White Matter Microstructure in Schizophrenia Not Related to Polygenic Risk Score

White matter fibers
White matter fibres. Computer enhanced 3D diffusion spectral imaging (DSI) scan of the bundles of white matter nerve fibres in the brain. The fibres transmit nerve signals between brain regions and between the brain and the spinal cord. Diffusion spectrum imaging (DSI) is a variant of magnetic resonance imaging (MRI) in which a magnetic field maps the water contained in neuron fibers, thus mapping their criss-crossing patterns. A similar technique called diffusion tensor imaging (DTI) is also used to explore neural data of white matter fibres in the brain. Both methods allow mapping of their orientations and the connections between brain regions. Data software: NIH Human Connectome Project www.humanconnectomeproject.org).
Investigators assessed the influence of polygenic risk score on white matter microstructure, which is known to be impaired in individuals with schizophrenia, bipolar disorder, and their relatives.

Alterations in white matter integrity were not associated with polygenetic risk profiles for schizophrenia in a recent article published in the Journal of Psychiatric Research.

Investigators assessed the influence of polygenic risk score on white matter microstructure, which is known to be impaired in individuals with schizophrenia or bipolar disorder and their relatives. The researchers examined data from studies conducted from 2006 to 2017 at the Institute of Psychiatry, Psychology, and Neuroscience at King’s College London, United Kingdom, selecting 141 individuals from the studies and categorizing them into 4 groups: schizophrenia (n=21), bipolar disorder (n=25), relatives of individuals with schizophrenia or bipolar disorder (n=27), and healthy controls (n=68).

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Alongside data on polygenic risk scores, the investigators performed analyses on diffusion tensor imaging data. Reduced fractional anisotropy and elevated mean diffusivity of white matter, analyzed through tract-based spatial statistical, were examined as correlates of poor white matter integrity.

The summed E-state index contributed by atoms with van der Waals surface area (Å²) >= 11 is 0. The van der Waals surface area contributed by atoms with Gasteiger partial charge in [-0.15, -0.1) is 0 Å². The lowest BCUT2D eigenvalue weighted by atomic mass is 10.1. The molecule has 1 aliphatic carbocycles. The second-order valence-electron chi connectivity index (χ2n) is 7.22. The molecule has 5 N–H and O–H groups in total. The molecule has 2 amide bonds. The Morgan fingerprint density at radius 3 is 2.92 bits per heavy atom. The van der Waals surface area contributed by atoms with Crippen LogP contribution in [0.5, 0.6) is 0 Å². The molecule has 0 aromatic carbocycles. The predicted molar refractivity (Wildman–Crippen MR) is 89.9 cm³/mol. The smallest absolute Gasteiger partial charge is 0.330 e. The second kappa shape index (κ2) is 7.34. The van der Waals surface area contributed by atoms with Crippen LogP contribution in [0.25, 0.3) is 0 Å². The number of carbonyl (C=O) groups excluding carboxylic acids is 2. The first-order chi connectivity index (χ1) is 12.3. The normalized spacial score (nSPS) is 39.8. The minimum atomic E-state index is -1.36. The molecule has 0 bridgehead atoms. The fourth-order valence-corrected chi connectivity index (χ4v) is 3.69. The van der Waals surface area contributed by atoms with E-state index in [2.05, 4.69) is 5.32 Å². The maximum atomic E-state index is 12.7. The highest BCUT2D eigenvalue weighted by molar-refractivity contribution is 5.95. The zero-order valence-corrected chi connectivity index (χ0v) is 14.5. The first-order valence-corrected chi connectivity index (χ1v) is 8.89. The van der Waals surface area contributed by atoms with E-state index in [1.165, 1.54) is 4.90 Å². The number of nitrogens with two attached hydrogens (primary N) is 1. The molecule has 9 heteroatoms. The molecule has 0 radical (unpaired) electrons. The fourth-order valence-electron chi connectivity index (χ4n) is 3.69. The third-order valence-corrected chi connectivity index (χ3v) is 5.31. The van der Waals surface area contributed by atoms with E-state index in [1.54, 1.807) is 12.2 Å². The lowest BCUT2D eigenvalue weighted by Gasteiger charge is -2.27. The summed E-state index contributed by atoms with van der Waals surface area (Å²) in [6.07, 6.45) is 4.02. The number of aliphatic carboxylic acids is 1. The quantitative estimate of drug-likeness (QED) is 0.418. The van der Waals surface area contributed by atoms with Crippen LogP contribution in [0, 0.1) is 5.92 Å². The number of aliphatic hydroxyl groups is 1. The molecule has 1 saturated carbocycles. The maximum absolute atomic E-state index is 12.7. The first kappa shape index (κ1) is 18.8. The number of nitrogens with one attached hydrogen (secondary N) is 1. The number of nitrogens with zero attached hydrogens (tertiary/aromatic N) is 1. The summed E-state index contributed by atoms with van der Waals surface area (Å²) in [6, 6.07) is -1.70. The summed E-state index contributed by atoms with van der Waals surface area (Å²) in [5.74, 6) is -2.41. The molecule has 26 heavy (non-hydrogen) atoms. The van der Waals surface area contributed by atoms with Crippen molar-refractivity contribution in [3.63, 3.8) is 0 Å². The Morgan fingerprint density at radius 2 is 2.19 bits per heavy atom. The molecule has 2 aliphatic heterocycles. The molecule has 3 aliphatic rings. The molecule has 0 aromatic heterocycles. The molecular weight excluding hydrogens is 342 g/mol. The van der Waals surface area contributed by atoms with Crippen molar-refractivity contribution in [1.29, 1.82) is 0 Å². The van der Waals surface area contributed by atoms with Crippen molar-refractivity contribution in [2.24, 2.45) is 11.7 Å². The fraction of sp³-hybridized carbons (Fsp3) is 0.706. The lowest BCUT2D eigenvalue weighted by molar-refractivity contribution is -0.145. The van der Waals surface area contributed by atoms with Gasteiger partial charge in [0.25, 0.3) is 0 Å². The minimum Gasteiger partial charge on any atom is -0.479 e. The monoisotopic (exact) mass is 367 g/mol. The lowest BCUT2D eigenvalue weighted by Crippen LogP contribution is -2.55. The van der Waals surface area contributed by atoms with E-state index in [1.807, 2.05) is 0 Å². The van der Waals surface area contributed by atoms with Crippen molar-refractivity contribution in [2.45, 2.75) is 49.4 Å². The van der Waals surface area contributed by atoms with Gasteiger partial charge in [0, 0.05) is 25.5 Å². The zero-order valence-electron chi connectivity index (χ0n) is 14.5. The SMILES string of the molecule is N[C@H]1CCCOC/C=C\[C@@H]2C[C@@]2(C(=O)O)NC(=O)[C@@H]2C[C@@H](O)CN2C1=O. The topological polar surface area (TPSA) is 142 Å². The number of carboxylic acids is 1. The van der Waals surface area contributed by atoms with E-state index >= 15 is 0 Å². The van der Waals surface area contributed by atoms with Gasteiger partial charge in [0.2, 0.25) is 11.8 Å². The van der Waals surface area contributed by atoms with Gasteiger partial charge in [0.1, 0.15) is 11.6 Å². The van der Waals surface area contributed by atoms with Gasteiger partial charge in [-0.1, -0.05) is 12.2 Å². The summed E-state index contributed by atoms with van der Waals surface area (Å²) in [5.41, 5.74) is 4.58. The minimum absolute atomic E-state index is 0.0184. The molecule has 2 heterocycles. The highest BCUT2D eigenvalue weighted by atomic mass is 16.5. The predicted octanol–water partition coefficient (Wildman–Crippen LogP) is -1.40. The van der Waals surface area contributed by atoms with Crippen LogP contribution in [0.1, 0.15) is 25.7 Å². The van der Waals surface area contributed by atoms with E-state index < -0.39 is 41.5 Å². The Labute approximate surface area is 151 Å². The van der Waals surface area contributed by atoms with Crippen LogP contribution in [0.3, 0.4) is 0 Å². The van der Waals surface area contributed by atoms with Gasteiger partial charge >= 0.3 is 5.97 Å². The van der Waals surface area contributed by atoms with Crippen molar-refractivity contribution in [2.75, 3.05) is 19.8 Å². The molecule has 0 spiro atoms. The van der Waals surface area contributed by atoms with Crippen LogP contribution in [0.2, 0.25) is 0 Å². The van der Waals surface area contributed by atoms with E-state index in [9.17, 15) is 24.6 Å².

Investigators found no significant correlation between polygenic risk score and fractional anisotropy or mean diffusivity, either as a main effect or a diagnosis-dependent effect.

Polygenic risk score, however, was correlated with fractional anisotropy in 5 regions, of which the right cingulum showed the largest cluster. There was a positive trend of polygenic risk score on fractional anisotropy in the anterior thalamic radiation. Investigators noted positive trends with mean diffusivity in 4 equality small clusters/regions and 1 negative trend in the inferior cerebellar peduncle.

“Although a higher [polygenic risk score] for [schizophrenia] may lead to impaired white matter integrity and poorer neural connectivity, the present test would need to be replicated in a more powerful sample, so the detected trends are confirmed,” the investigators concluded, noting that the sample size of the study was relatively small.

Reference

Simões B, Vassos E Shergill S, et al. Schizophrenia polygenic risk score influence on white matter microstructure. J Psychiatr Res. 2020;121:62-67.